Suzanne Fields

The National Organization for Women endorses the Obama-Biden ticket. NOW ought to change its name to WOW. Such stunning independence. A working woman with five children, the governor of a sovereign state, isn't a sufficient accomplishment. Who knew?

Actually, Sarah Palin is a triumph for the "third stage" of feminism. The first stage of the modern woman's movement saw the destruction of the "feminine mystique." It's been almost 50 years since Betty Friedan argued that women lived in a "comfortable concentration camp" in the suburbs, prisoners with lots of rooms but no identity to call their own. She overstated the case, insulting full-time wives and mothers, but touched a nerve in many women who wanted careers that were closed to them.

"In the first stage, our aim was full participation, power and voice in the mainstream, but we were diverted from our dream," she would write. "And in our reaction against the feminine mystique, which defined women solely in terms of their relation to men as wives, mothers and homemakers, we sometimes seemed to fall into a feminist mystique which denied that core of women's personhood that is fulfilled through love, nurture, home."

She urged women to recover their maternal strengths even while working outside the home, and that set off the mommy wars. Stay-at-home mothers and working mothers fought each other over the choices they made in the "second stage" of feminism.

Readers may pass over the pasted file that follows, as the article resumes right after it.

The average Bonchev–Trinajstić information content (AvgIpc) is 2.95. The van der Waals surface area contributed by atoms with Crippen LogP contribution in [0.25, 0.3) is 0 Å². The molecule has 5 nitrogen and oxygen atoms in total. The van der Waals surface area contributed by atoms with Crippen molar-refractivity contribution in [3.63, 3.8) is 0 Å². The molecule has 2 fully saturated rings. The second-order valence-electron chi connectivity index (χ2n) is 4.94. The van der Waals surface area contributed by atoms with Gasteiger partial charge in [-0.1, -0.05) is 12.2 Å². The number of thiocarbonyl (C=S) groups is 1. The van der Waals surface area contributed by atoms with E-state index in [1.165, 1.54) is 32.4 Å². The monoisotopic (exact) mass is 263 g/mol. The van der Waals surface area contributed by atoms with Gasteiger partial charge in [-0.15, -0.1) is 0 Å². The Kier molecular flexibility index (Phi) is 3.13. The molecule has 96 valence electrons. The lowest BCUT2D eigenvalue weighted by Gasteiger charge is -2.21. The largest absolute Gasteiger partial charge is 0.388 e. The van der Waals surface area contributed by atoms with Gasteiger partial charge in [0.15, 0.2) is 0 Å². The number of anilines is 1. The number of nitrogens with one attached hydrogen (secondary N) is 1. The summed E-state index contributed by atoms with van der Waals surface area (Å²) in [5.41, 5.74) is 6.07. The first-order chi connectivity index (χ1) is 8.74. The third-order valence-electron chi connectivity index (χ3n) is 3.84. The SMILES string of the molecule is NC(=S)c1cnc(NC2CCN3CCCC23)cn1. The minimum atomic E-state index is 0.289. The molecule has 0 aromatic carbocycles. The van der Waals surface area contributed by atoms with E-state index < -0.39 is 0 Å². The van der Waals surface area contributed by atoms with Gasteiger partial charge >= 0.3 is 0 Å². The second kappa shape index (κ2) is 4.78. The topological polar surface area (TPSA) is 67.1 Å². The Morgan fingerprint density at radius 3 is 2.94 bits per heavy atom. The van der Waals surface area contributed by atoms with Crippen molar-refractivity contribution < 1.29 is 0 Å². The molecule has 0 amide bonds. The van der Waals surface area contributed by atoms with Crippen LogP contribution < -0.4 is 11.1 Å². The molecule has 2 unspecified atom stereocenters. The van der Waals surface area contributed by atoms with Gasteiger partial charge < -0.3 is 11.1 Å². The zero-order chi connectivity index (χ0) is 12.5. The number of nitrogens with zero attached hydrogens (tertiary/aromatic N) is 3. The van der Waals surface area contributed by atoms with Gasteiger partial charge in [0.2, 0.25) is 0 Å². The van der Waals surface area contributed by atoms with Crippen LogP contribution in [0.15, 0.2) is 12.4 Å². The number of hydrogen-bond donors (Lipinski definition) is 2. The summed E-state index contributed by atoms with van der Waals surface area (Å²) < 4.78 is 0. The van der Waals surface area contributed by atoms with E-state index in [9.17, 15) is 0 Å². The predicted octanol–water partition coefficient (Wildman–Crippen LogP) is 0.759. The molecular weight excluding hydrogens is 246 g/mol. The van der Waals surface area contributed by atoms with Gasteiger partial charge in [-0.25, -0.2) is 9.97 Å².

Man-bashing accompanied the mommy wars. Husbands of working wives were accused of suffering from something cleverly called premature emasculation. I once met a man who told me proudly that he went alone to Lamaze birthing class when his wife went away on a business trip. Men in those days were either macho or mommy-pecked, affecting either John Wayne or Dustin Hoffman.

Hillary Clinton was famously caught in the crossfire of the second stage of the war between the sexes. When she moved into the White House as first lady, she changed roles and hairdos so many times she revived the stereotype of the woman who can't make up her mind. Her husband's caddishness became a blessing in disguise. Large numbers of women rallied behind her as victim, but their sentiments could carry her only to the U.S. Senate. She later failed to keep her balance on the seesaw of a presidential campaign. She wanted to be as tough as a man, but a man who could cry at the hard places of the campaign.


Suzanne Fields

Suzanne Fields is currently working on a book that will revisit John Milton's 'Paradise Lost.'

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